This past Monday over 60 groups from across Canada — including Our Time, a youth-led campaign I’m organizing with — launched the Pact for a Green New Deal. It’s a call for politicians in Canada to present a climate plan in line with climate science and Indigenous teachings that creates millions of good jobs and addresses inequality.
Tens of thousands of people have already signed on in support, catching the attention of federal Environment and Climate Change Minister Catherine McKenna. The same day the Pact went live, she published an op-ed about her and her government’s climate record. Reading it, I was struck by inconsistencies between McKenna’s thoughts and my own experience as a young person who has been organizing for climate justice throughout McKenna's term in office.
One of my first organizing experiences was with a campaign called the People’s Climate Plan in 2016. We were organizing around the federal climate change town halls, doing outreach and providing support for people in our communities to show up and speak up for ambitious climate policy.
I spent countless hours that spring and summer talking to people in Halifax and, as a result, Halifax MP Andy Fillmore’s town hall was packed, with 250 people in attendance. The people at that town hall were clear: they wanted climate action in Canada to end fossil fuel expansion, support workers in the transition to a renewable economy, and fully implement the United Nations Declaration on the Rights of Indigenous Peoples — including the right to free, prior, and informed consent for natural resource projects. And all across the country, the same demands emerged in other towns halls — we even wrote a report about it for McKenna.
But McKenna ignored our voices. Instead, she approved the Trans Mountain pipeline expansion, along with other pipeline projects. She greenlit offshore drilling in the Atlantic and granted special permits for the Alton Gas project in Nova Scotia. None of these projects have received consent from the First Nations whose lands and waters would be affected by them. In many cases, that meant McKenna’s approvals were followed by violent police action against Indigenous land and water protectors. This is all the more disturbing when we remember that over a hundred Indigenous communities still lack access to safe drinking water while the Liberal government has spent billions subsidizing the fossil fuel industry, including buying a pipeline for $4.5 billion.
When Catherine McKenna defends her climate achievements, she’s championing targets borrowed from Stephen Harper and a climate plan so unambitious it won’t even meet its own weak targets. Instead of aiming for the Paris Agreement’s 1.5 degree limit, McKenna’s climate strategy puts us on track for 5 degrees of warming.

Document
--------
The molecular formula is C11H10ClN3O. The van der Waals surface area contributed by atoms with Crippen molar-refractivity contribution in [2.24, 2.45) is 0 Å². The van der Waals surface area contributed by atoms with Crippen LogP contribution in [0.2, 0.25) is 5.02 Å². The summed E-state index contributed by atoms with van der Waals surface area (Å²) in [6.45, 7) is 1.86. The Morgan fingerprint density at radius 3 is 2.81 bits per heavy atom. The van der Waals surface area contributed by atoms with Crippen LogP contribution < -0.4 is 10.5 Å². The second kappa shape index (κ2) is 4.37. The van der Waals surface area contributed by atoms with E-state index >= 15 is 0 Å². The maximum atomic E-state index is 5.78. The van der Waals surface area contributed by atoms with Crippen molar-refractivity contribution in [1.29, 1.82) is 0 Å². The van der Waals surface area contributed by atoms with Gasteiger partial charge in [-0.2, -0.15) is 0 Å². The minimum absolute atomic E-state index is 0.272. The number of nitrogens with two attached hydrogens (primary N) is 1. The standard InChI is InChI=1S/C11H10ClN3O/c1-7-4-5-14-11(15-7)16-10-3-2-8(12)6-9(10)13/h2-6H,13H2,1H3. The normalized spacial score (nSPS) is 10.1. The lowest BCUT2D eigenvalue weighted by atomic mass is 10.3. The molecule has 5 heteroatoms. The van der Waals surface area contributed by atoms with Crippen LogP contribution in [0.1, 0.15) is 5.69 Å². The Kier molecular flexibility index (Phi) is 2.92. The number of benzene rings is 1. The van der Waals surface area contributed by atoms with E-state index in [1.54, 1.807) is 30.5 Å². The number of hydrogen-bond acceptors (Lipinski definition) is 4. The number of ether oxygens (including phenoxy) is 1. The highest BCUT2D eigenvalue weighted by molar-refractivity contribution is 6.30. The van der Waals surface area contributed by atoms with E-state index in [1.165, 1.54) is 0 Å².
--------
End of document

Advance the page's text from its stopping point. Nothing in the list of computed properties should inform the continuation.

McKenna’s pride in her climate record rings hollow when so many, especially frontline communities, have been fighting tooth and nail against the disastrous fossil fuel projects she’s approved. People have sacrificed so much — time, energy, money, even their freedom — to fight her government’s fossil fuel projects. Hundreds of people were arrested in Vancouver last year opposing the Trans Mountain pipeline. A year earlier, I was among 99 young people arrested on Parliament Hill calling on her government to reject the pipeline in the first place. Her government stood behind a violent raid in unceded Wet'suwet'en Territory this past winter to help Coastal GasLink build their pipeline. That time, 14 people were arrested, and last month, it was three Mi’kmaw grandmothers who were arrested while protecting the Sipekne’katik River from the Alton Gas project on unceded Mi’kma’ki.
McKenna’s true climate legacy is one of increased emissions, handouts and approvals for fossil fuel companies; constant protests from coast to coast; and arrests of Indigenous peoples on their own unceded lands. It is not, as she argued, “a plan for stronger communities today, and a future in which our kids and grandkids will prosper,” because her climate plan puts us on a warming pathway that ensures devastating impacts on my generation, let alone those that come next.
Last fall when I was part of youth-led sit-ins in MP offices across Canada, Andy Fillmore told me that our demands for a livable climate, good jobs, and Indigenous rights were asking for too much, too fast. He said that if we kept making these demands, we would ensure the Conservatives would win.
He’s wrong. We’re only asking for what is necessary — a climate plan that is in line with what science and justice demand.
Young people are not fooled by the empty words of politicians like McKenna. We're angry and scared, but we’re organizing and we're determined to fight for our future. We need a real climate plan, from real climate leaders. That won’t be Andrew Scheer, who speaks at pro-oil rallies alongside white supremacists. And, unless they start showing us actions that match their promises, it won’t be Catherine McKenna or Justin Trudeau, who tell us to slow down and accept climate plans that leave us an unlivable future. We’re not accepting anything less than a justice-centred Green New Deal for Canada. So honestly, politicians like Minister McKenna need to step the f*ck up or step aside.
Laura Cutmore has been a climate justice organizer since 2016 and is currently organizing with Our Time, a youth-led campaign for a Green New Deal in Canada. She's based out of Halifax, Nova Scotia, on unceded Mi'kmaq Territory. Get involved with Our Time by signing up at our-time.ca.